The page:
All health care providers have a legal and ethical duty to maintain the confidentiality of a patient's records. The Hippocratic Oath, the American MedicalAssociation Principles of Ethics, and the American Nurses Association Code all recognize the need to safeguard patient confidences. Nevertheless, it is not realistic to expect that all medical records will remain secret. Even on aneed-to-know basis, many individuals will have access to a patient's medicalrecords. For this reason, it is important that extremely sensitive information about the patient be safeguarded. In a hospital setting, such informationas a psychiatric or HIV diagnosis could rapidly spread and damage the way thestaff treats the patient. Such information, if leaked, could also affect thepatient's ability to obtain housing, employment, and insurance. A doctor's violation of patient confidentiality could be grounds for a malpractice suit,if the breach caused harm to the patient.

One of the first comprehensive statements of a patient's rights was drafted by the American Hospital Association in 1973. Today it must be posted in the corridors of every hospital facility the association has accredited and includes twelve basic rights:

1. A patient has the right to considerate and respectful care.

2. A patient has the right to receive complete information from a physician about a patient's diagnosis, treatment plan, and prognosis.

3. A patient has the right to obtain information about the specific nature ofa proposed treatment or procedure, a disclosure of the risks involved, and information about medical alternatives.

4. A patient has the right to refuse treatment and to be informed of the medical consequences.

5. A patient has the right to privacy during discussion of one's medical condition and while undergoing medical care.

6. A patient has the right to expect all records related to medical care willbe kept confidential.

7. A patient has the right to expect that reasonable efforts will be made torespond to the patient's request for services, and that the patient will notbe transferred to another medical facility without advising the patient of the need to be transferred and without ensuring that the new facility will accept transfer of the patient.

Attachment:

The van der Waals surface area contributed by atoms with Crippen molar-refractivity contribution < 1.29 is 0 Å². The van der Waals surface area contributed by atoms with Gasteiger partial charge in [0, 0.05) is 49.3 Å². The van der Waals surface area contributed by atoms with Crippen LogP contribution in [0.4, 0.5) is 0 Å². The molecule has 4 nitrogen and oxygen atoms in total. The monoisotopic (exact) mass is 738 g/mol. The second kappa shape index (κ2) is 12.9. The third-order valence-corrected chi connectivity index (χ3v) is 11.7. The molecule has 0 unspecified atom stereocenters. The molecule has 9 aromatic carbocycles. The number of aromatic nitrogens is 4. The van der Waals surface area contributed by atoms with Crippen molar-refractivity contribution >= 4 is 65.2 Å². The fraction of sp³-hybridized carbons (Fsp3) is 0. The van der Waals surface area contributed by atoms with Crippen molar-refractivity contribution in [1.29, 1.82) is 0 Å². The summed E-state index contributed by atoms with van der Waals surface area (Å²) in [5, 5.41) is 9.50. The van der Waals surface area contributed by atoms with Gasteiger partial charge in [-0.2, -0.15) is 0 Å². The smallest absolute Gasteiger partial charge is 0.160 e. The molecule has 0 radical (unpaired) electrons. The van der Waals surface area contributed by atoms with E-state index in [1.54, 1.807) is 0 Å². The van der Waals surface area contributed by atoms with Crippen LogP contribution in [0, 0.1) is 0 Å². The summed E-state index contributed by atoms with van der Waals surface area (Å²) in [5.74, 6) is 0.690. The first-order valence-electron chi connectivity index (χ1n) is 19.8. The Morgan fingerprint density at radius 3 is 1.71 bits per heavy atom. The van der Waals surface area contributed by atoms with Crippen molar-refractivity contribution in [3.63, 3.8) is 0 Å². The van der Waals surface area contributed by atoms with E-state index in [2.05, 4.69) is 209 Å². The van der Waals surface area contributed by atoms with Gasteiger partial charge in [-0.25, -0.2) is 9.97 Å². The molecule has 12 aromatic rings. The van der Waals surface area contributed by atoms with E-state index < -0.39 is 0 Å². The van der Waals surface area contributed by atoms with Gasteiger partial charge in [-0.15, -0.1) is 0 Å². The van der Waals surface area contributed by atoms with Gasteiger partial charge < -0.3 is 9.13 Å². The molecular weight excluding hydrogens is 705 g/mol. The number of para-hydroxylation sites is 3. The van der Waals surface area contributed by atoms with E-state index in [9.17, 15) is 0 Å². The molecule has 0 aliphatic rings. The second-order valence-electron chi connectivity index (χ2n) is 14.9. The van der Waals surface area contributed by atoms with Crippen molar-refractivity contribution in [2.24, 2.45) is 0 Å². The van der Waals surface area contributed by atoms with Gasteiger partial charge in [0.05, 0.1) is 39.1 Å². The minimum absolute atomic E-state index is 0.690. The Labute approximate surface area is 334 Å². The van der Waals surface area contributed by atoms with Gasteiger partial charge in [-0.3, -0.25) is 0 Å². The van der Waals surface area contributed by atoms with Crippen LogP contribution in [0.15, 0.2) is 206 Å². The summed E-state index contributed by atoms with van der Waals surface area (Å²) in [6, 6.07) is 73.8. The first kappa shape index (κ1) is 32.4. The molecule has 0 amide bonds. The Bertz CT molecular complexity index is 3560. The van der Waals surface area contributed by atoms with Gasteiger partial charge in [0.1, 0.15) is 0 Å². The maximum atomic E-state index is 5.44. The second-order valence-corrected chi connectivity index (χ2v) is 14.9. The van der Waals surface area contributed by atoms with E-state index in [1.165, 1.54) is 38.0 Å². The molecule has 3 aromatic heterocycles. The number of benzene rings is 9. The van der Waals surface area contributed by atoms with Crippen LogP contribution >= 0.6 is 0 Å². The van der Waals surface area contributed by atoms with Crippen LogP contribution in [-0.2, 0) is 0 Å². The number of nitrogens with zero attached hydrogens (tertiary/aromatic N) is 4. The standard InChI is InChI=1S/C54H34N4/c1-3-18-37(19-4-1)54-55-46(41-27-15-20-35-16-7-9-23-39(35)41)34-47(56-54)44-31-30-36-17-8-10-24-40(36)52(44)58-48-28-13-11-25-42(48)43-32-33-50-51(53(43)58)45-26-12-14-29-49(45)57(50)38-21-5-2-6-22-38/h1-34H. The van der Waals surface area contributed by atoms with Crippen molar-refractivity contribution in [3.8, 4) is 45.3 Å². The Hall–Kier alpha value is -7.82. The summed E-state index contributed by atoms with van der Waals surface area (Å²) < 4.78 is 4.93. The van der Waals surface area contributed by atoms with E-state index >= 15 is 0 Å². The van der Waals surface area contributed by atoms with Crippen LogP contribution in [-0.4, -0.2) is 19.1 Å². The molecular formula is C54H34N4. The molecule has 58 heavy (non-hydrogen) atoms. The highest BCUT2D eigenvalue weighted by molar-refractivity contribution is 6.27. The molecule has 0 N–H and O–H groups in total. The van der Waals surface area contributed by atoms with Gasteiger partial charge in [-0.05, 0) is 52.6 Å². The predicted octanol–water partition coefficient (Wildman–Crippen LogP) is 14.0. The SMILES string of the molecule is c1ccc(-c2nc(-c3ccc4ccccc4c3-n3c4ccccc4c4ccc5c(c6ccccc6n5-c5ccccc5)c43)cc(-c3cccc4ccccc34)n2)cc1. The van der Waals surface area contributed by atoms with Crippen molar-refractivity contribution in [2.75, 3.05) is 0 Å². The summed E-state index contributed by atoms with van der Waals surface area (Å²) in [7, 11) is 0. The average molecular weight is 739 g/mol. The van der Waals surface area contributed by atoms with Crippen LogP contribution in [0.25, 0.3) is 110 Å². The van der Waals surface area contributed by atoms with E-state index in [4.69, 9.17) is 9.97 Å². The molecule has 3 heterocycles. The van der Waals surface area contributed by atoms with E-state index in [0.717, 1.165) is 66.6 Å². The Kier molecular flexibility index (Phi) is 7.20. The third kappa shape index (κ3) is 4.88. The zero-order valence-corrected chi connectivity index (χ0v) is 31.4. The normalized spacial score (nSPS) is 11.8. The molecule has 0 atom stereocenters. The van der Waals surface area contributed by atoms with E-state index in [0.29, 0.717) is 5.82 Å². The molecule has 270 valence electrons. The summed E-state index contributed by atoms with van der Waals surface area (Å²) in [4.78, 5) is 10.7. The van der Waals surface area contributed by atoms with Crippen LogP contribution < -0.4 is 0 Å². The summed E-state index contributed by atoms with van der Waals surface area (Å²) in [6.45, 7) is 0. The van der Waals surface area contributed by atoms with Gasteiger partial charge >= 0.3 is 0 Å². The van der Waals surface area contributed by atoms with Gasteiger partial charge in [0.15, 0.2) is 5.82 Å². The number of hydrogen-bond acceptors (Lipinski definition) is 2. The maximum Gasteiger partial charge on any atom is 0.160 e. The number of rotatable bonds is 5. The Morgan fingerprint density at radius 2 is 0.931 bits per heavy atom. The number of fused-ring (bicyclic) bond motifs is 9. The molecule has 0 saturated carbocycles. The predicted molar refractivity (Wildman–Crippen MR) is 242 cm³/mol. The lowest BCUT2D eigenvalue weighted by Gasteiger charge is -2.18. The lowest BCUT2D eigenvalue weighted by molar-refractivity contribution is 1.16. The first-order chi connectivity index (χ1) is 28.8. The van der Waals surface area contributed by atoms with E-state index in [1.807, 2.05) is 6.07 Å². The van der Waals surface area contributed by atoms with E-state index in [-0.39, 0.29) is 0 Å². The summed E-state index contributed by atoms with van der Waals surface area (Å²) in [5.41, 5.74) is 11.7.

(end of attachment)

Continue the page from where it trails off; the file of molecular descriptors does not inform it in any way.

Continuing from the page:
7. A patient has the right to obtain information about the relationships amongst care providers in the hospital and related medical and educational institutions. This is designed to protect patients from conflicting interests thatmight affect quality of care.

8. A patient has the right to obtain information about human experimentationand research that might affect treatment or care, and to refuse to take partin such experimentation and research.

9. A patient has the right to expect reasonable continuity of care. This is meant to assure the patient that, for example, diagnoses will be followed up with continued treatment.

10. A patient has the right to examine and receive an explanation of the hospital bill.

11. A patient has the right to be informed of hospital rules and regulationsthat apply to patient conduct. This statement of rights provides benefit to both patient and hospital.

12. Though the quality of resolution varies widely, most hospitals have grievance committees that will hear complaints and staff representatives that actas patient advocates when a right is called into question.

Since the Hospital Patients Bill of Rights was drafted in 1973, a number of important laws related to patient's rights have been enacted by state and federal government. The Nursing Home Reform Act, passed by Congress in 1987 and put into effect in 1990, guarantees the standard of care in nursing home facilities, regulating aspects of care such as the provision of nutritious food, the respectful and courteous treatment of patients, and the quality of rehabilitation services. The Federal Emergency Medical Treatment and Active Labor Act of 1989, and similar state laws, protect patients who are in need of emergency care from being turned away from a hospital emergency room and or being denied treatment. In 1991, Congress passed the Patient Self-Determination Act,providing greater personal control over the medical care given at the end oflife. The Federal Privacy Act of 1974 provided loose guarantees of protection for medical records. More recently additional laws have been passed to ensure the confidentiality of medical records. Bills to guarantee patients rightsin Health Maintenance Organizations were under congressional review as the calendar year 1999 drew to a close. As the 21st century is approached and medical procedures become more complex and costly, as infectious diseases and genetic conditions become easier to diagnose, and the ability to sustain and prolong life continues to improve, the need for new legislation will be even more pressing.